2021-06-21Zeitschriftenartikel DOI: 10.1002/joc.7235
Variability of the precipitation over the Tianshan Mountains, Central Asia. Part I: Linear and nonlinear trends of the annual and seasonal precipitation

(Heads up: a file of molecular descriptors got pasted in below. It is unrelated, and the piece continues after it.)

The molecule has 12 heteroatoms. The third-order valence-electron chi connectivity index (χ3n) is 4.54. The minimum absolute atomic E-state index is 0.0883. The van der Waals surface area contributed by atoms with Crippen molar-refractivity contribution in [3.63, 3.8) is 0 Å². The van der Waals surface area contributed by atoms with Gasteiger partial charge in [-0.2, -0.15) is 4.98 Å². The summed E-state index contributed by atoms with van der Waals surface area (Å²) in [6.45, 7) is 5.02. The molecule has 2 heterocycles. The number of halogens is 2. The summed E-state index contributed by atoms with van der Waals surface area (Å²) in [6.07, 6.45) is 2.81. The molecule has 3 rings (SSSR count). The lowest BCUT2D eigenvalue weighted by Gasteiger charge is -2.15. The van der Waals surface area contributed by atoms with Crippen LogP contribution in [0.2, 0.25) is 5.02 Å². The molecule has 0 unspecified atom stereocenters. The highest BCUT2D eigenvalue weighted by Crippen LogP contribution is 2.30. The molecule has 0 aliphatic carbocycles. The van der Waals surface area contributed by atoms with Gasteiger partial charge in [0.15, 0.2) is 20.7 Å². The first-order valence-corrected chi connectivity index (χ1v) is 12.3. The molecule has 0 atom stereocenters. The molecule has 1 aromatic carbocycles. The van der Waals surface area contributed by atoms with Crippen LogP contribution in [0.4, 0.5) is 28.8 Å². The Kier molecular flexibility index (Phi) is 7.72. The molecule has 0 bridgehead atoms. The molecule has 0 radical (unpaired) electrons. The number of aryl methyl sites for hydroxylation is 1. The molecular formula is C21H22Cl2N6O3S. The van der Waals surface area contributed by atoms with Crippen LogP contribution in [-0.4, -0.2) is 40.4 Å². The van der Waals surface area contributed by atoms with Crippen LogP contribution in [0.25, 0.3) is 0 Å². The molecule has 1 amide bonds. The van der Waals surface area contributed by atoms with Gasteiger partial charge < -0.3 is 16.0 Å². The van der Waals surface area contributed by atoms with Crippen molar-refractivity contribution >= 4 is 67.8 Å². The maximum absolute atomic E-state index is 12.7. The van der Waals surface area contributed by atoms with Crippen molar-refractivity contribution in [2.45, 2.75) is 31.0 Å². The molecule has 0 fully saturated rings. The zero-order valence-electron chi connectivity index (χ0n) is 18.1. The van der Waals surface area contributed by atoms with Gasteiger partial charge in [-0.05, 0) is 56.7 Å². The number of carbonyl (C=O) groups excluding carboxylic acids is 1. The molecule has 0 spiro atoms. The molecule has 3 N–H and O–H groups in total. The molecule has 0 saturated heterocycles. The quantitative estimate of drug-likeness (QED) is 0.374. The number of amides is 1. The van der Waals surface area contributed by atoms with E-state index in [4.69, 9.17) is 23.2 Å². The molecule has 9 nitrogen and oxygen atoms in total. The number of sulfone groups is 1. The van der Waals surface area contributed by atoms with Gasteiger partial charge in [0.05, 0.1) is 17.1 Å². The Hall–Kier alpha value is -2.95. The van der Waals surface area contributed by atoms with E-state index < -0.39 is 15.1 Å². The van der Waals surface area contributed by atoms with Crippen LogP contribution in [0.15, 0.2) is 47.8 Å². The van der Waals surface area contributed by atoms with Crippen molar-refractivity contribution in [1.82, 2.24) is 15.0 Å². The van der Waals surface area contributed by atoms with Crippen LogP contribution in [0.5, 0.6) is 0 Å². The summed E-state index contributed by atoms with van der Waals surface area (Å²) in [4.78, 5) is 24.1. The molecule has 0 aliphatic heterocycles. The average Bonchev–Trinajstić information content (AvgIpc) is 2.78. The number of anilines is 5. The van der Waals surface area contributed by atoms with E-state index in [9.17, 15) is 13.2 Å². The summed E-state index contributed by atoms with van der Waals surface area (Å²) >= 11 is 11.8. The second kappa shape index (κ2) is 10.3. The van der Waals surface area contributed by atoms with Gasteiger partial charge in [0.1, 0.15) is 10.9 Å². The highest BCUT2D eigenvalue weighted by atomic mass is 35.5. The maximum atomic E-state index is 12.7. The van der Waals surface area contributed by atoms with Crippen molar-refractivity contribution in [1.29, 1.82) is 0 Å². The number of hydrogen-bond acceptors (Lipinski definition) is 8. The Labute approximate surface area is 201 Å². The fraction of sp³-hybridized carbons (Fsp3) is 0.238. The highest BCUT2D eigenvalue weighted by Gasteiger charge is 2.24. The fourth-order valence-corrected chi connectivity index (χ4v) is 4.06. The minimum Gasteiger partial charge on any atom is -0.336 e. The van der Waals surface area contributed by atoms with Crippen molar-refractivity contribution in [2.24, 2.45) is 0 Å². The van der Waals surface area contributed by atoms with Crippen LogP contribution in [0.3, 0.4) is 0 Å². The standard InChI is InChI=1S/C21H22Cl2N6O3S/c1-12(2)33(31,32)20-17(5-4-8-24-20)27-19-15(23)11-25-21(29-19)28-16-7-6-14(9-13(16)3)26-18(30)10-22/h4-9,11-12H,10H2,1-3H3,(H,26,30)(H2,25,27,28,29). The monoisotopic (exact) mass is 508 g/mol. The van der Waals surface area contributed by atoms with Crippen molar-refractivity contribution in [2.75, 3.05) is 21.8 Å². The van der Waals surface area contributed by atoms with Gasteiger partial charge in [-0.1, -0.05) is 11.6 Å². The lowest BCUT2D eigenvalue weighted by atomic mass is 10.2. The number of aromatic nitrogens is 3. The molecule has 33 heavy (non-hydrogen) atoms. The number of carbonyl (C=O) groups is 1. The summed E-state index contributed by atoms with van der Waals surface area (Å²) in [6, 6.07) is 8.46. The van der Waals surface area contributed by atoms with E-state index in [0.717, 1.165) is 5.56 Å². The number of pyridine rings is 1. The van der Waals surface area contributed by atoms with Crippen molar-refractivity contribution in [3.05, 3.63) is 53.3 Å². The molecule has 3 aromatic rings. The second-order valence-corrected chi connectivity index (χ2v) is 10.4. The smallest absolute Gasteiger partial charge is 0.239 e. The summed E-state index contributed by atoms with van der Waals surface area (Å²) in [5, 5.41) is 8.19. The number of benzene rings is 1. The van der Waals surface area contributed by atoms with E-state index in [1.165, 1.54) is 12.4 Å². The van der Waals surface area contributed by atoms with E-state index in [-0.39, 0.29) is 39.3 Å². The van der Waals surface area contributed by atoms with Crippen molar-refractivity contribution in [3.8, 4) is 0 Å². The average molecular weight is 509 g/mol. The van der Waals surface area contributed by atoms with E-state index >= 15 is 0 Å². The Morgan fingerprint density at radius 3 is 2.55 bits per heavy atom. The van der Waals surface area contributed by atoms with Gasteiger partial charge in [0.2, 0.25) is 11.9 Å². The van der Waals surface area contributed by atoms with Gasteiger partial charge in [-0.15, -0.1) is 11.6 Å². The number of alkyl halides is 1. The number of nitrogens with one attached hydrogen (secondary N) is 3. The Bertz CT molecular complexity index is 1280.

The Tianshan Mountains, with their status as ‘water tower’, receive quantities of precipitation that are among the highest in Central Asia. There are considerable knowledge gaps regarding the understanding of spatial and temporal patterns of precipitation over this water‐scarce region. Based on the Global Precipitation Climatology Centre (GPCC) data set, this study evaluated the precipitation variations over Tianshan Mountains on different time scales by using Mann‐Kendall (M‐K) test approaches and the ensemble empirical mode decomposition (EEMD) method. The results show that (a) most parts of Tianshan experienced increasing annual precipitation during 1950–2016 while Western Tianshan, which is the wettest region, faced a downtrend of precipitation during the same 67 years; (b) the annual precipitation in the Tianshan Mountains has exhibited high‐frequency variations with 3‐ and 6‐year quasi‐periods and low‐frequency variations with 12‐, 27‐year quasi‐periods. On the decadal scale, Tianshan had two dry periods (1950–1962 and 1973–1984) and two wet periods (1962–1972 and 1985–2016) and has experienced a tendency of continuous humidification since 2004; (c) the precipitation over the Tianshan Mountains shows a strong seasonality. In total, 63.6% of all precipitation falls in spring and summer. Distinctive differences are found in seasonal precipitation variations among the sub‐Tianshan regions. Obvious upward trends of precipitation over Eastern Tianshan were found in all seasons, with Eastern Tianshan entering a humid period as early as 1986. Northern and Central Tianshan experienced a decreasing trend in summer and spring. However, in the other seasons, those two sub‐Tianshan regions have been in humid periods since the 1990s. The precipitation over Western Tianshan showed an upward trend in summer and autumn. The obvious downward trends in spring and winter have led to dry periods in these two seasons from 1997–2014 to 2008–2016, respectively.
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